Despite all the rumours, I never really believed Sun would release Java under GPL instead of CDDL. Hats off to Sun.

I assume the class libraries are also under GPL. The question I now have is, have they explicitly given a GPL linking exception for the class libraries to avoid GPL tainting Java code? Rather than implicitly saying there's no problem, I hope they make an explicit exception similar to the one given for FSF's libgcc or libstdc++.


Your Feedback
JDJ News Desk wrote: Sun says it's releasing the class libraries and the parts of the virtual machine that expose public APIs under the GPLv2 Classpath exception developed by the Free Software Foundation that will let any application, GPL or otherwise, link to the library without that application having to be open-sourced.
RevMike wrote: Perhaps the best news that can come from this is that the three major platforms can potentially converge. Currently Sun, IBM, and BEA all have their own Java VMs. While compatibility is remarkably good for a specific version, each has their own strengths and weaknesses, performance wise. Each also utilize non-compatible tuning parameters and such. A unified code base can potentially reduce these differences. We might have a single JVM that incorporates the best performance features of all three products, and can be tuned in a consistent way.
RevMike wrote: Perhaps the best news that can come from this is that the three major platforms can potentially converge. Currently Sun, IBM, and BEA all have their own Java VMs. While compatibility is remarkably good for a specific version, each has their own strengths and weaknesses, performance wise. Each also utilize non-compatible tuning parameters and such. A unified code base can potentially reduce these differences. We might have a single JVM that incorporates the best performance features of all three products, and can be tuned in a consistent way.
AIXtreme wrote: I would like to know which parts of Java aren't being open-sourced. I do hope they aren't critical. Having shunned away from Java due to its license for years, I look forward to another good free-as-in-speech tool under my belt.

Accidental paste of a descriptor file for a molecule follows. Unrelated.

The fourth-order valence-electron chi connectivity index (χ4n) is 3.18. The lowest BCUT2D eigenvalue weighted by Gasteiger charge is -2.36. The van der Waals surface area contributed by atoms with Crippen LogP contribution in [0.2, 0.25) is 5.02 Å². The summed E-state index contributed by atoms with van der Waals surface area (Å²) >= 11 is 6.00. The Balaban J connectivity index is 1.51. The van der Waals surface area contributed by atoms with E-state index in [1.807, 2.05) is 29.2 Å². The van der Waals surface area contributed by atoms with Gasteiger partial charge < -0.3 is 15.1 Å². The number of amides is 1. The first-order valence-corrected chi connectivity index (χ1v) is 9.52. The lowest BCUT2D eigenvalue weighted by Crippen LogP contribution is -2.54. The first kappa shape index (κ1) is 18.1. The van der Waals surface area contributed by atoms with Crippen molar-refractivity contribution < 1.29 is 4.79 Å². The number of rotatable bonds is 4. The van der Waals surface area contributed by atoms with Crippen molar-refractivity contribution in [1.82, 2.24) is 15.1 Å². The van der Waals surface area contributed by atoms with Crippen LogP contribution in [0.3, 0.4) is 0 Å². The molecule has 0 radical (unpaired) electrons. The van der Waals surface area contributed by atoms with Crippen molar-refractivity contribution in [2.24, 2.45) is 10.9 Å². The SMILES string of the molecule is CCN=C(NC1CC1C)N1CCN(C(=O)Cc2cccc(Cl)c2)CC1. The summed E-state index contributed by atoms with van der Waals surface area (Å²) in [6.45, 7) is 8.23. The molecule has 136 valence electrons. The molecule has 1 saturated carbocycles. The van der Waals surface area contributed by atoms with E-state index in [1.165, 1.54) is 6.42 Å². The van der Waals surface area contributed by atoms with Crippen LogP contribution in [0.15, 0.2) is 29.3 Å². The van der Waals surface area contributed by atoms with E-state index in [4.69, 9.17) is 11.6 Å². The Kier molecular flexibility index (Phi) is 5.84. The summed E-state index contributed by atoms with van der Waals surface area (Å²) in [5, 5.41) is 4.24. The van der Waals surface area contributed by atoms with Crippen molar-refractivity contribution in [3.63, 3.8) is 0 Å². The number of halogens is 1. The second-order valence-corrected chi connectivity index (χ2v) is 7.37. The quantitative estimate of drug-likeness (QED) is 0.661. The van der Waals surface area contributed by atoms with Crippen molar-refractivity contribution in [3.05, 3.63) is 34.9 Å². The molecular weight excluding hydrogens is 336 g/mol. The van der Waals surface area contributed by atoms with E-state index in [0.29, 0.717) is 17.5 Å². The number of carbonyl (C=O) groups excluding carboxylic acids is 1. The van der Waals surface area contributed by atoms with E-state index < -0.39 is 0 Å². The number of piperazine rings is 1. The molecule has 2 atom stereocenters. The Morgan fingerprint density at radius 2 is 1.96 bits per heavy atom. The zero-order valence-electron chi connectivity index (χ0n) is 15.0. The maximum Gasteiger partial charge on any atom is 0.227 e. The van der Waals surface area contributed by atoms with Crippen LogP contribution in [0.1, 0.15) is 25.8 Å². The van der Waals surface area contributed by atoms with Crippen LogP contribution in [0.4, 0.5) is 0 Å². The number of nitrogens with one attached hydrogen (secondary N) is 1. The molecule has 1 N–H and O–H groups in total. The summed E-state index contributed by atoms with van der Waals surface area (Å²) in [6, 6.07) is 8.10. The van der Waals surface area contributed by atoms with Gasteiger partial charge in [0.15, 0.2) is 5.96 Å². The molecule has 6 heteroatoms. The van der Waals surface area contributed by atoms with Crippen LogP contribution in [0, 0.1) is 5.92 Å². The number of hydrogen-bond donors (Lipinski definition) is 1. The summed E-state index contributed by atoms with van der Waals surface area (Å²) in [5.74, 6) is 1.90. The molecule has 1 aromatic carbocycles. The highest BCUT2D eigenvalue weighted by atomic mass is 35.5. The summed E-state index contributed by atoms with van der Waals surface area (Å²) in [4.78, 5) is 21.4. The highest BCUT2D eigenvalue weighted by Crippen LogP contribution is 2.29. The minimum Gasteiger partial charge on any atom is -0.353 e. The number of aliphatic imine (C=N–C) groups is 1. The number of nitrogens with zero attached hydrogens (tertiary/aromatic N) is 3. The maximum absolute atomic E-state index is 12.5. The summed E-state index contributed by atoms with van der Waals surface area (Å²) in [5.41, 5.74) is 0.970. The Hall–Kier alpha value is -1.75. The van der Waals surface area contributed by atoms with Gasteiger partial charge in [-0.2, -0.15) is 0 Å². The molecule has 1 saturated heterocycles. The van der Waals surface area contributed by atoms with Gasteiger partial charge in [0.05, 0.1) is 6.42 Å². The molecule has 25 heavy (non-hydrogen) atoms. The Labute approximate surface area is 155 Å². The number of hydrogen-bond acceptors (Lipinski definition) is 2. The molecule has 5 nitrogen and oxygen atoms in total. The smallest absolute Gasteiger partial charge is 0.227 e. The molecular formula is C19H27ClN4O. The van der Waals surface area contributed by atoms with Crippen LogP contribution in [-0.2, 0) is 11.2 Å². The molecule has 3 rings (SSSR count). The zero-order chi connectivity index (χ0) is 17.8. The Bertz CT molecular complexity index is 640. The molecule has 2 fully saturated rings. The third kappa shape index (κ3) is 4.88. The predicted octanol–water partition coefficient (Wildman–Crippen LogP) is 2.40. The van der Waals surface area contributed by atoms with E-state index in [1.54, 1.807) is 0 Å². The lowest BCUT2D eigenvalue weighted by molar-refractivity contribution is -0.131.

rca66 wrote: Just to make it clear: Java is going to have the GPL with the Classpath-exception, which explicitely allows to create closed source applications when using the standard libraries. See Gosling's blog: http://blogs.sun.com/jag/ and here you'll find the mentioned exception: http://www.gnu.org/software/classpath/license.html.
Rik Sweeney wrote: My only worry is is that we'll see applications built on custom versions of Java that aren't compatible with each other or have fixed bugs differently to how someone else has fixed them. Hopefully Ubuntu, Debian and Fedora will just take the current version of Java, compile it with all the bugs still intact (I'm not kidding!!) and stick it in the repositories.
Tpenta wrote: The class libraries have the linking exception. Tp.
Argon wrote: Despite all the rumours, I never really believed Sun would release Java under GPL instead of CDDL. Hats off to Sun. I assume the class libraries are also under GPL. The question I now have is, have they explicitly given a GPL linking exception for the class libraries to avoid GPL tainting Java code? Rather than implicitly saying there's no problem, I hope they make an explicit exception similar to the one given for FSF's libgcc or libstdc++.
SOA World Latest Stories
"I focus on what we are calling CAST Highlight, which is our SaaS application portfolio analysis tool. It is an extremely lightweight tool that can integrate with pretty much any build process right now," explained Andrew Siegmund, Application Migration Specialist for CAST, in this SYS...
SYS-CON Events announced today that Synametrics Technologies will exhibit at SYS-CON's 22nd International Cloud Expo®, which will take place on June 5-7, 2018, at the Javits Center in New York, NY. Synametrics Technologies is a privately held company based in Plainsboro, New Jersey tha...
As many know, the first generation of Cloud Management Platform (CMP) solutions were designed for managing virtual infrastructure (IaaS) and traditional applications. But that's no longer enough to satisfy evolving and complex business requirements. In his session at 21st Cloud Expo, ...
DevOps promotes continuous improvement through a culture of collaboration. But in real terms, how do you: Integrate activities across diverse teams and services? Make objective decisions with system-wide visibility? Use feedback loops to enable learning and improvement? With technolog...
Modern software design has fundamentally changed how we manage applications, causing many to turn to containers as the new virtual machine for resource management. As container adoption grows beyond stateless applications to stateful workloads, the need for persistent storage is founda...
The past few years have brought a sea change in the way applications are architected, developed, and consumed—increasing both the complexity of testing and the business impact of software failures. How can software testing professionals keep pace with modern application delivery, given...
Subscribe to the World's Most Powerful Newsletters
Subscribe to Our Rss Feeds & Get Your SYS-CON News Live!
Click to Add our RSS Feeds to the Service of Your Choice:
Google Reader or Homepage Add to My Yahoo! Subscribe with Bloglines Subscribe in NewsGator Online
myFeedster Add to My AOL Subscribe in Rojo Add 'Hugg' to Newsburst from CNET News.com Kinja Digest View Additional SYS-CON Feeds
Publish Your Article! Please send it to editorial(at)sys-con.com!

Advertise on this site! Contact advertising(at)sys-con.com! 201 802-3021


SYS-CON Featured Whitepapers
ADS BY GOOGLE